States must beef up LTSS for boomers

States must step up efforts for seniors and adults with disabilities, according to AARP’s new state scorecard report.

The report, “Picking Up the Pace of Change: A State Scorecard on Long-Term Services and Supports for Older Adults, People with Physical Disabilities and Family Caregivers,” shows that while most states have made some progress, it’s not fast enough for those needing long-term services and supports (LTSS), which helps arrange home and community services so seniors can stay in their homes. The scorecard is especially timely as Republican proposed healthcare legislation calls for Medicaid cuts and funding change from open-ended entitlement to a fixed amount.

“This scorecard sounds the alarm, but it also provides a range of tools states can use to spark new solutions and create systems that are aligned with the new realities of aging and living with a disability,” said Susan Reinhard, RN, PhD, senior vice president and director of the AARP Public Policy Institute, in a press release. “The proposed cuts to Medicaid—the largest public payer of long-term assistance—would result in millions of older adults and people with disabilities losing lifesaving supports.”

Nationwide, the average amount states spent on their share of Medicaid spending for long-term care directed toward home- and community-based services increased from 39 percent in 2011 to 41 in 2014, the latest data year available. There was a wide range of spending among states, however. The top-ranked state, Minnesota, spent about 69 percent and the lowest-ranked state, Alabama, spent about 14 percent.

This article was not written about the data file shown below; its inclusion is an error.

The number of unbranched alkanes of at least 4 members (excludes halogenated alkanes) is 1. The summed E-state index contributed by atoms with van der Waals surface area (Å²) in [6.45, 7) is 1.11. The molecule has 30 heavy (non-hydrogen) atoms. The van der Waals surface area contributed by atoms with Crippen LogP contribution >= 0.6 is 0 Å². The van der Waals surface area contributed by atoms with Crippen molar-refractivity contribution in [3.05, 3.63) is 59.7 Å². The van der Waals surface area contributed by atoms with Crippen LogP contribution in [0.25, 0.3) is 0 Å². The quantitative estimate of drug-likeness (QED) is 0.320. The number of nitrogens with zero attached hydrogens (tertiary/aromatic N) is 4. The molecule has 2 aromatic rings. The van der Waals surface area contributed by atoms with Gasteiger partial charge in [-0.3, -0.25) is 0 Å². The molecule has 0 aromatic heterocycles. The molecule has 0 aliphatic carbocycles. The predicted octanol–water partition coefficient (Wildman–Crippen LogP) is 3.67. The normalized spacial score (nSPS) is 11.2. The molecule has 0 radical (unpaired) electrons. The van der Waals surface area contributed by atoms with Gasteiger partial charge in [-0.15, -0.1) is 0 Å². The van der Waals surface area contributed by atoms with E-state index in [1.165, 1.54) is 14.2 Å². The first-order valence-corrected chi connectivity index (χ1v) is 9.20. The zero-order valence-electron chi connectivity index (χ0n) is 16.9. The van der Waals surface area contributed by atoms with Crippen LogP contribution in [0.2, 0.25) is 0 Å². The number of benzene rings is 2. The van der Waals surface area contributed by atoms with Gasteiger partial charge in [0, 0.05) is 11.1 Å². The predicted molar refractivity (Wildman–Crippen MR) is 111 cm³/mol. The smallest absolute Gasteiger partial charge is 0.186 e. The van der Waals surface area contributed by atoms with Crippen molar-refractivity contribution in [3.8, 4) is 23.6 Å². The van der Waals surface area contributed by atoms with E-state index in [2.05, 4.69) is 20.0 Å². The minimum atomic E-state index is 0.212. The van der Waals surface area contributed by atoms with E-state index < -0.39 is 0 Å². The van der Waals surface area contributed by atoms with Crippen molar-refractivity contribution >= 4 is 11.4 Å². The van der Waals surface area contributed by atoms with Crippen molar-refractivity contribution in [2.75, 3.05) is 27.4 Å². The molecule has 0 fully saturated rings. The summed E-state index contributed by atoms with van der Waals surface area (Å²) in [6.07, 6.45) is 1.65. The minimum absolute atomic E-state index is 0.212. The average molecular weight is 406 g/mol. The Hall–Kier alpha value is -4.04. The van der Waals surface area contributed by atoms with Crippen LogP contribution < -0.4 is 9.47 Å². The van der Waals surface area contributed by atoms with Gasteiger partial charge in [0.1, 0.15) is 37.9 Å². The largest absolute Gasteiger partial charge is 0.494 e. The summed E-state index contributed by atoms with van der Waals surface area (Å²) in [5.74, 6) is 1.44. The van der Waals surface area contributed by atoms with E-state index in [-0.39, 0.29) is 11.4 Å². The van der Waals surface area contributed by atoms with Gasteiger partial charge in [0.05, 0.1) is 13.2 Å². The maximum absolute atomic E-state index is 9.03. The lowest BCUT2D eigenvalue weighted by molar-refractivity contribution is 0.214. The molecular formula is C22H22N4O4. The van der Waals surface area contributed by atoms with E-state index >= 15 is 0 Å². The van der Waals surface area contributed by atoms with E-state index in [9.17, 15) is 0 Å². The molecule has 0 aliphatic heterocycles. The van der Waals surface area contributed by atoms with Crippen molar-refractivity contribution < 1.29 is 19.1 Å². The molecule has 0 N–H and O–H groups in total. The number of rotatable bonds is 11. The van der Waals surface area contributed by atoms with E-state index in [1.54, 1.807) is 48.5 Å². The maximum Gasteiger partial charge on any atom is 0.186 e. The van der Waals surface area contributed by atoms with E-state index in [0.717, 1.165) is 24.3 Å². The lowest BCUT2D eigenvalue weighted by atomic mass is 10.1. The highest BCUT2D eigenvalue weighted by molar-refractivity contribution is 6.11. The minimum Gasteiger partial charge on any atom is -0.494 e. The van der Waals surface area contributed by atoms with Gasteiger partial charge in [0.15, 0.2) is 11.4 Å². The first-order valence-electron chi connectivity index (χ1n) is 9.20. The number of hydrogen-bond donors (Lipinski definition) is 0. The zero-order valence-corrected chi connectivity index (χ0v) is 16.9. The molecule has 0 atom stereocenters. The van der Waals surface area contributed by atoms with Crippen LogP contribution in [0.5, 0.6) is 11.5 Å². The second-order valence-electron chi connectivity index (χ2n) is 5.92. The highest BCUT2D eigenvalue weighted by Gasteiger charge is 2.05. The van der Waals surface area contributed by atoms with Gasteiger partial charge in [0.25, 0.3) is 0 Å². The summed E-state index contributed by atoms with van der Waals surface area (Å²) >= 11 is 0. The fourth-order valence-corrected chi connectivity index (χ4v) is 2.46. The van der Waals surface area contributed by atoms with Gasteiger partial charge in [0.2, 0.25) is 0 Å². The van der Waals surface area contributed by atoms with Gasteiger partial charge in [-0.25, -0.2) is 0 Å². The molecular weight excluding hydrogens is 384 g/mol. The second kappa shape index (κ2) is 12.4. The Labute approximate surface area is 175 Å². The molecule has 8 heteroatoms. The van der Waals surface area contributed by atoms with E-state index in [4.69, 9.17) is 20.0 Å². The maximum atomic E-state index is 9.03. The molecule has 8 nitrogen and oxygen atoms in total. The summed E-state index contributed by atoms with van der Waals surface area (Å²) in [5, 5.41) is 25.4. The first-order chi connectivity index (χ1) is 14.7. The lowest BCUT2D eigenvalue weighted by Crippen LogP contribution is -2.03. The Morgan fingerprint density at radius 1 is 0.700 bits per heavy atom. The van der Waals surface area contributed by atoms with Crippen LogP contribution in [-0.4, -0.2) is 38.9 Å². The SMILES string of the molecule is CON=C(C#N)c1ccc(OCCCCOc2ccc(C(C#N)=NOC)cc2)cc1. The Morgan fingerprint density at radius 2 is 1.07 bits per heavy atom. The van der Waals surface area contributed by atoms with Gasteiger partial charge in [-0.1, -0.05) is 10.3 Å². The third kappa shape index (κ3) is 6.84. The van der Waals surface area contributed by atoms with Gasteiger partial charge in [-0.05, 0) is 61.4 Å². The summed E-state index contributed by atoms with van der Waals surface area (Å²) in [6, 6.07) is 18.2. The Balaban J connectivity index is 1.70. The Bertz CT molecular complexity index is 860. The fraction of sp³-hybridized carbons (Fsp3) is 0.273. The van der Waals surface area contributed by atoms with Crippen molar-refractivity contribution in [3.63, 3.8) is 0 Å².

Only nine states and the District of Columbia spent more on home and community-based services than on nursing home care. Those services included home health care, caregiver training and adult day care. Reinhard told Kaiser Health News many states have struggled to expand home-and community-based options for Medicaid enrollees needing long-term care because that is an optional benefit. Nursing homes are mandatory under federal law.

States are scored based on their performance in 25 indicators, including Medicaid spending, nursing home costs, home health aide supply, antipsychotic medication use among nursing home residents, long nursing home stays, employment rate of people with disabilities and support of working caregivers.

The Scorecard was funded by the AARP Foundation, The Commonwealth Fund and The SCAN Foundation. This is the third edition of the scorecard. View the full report at

Topics: Clinical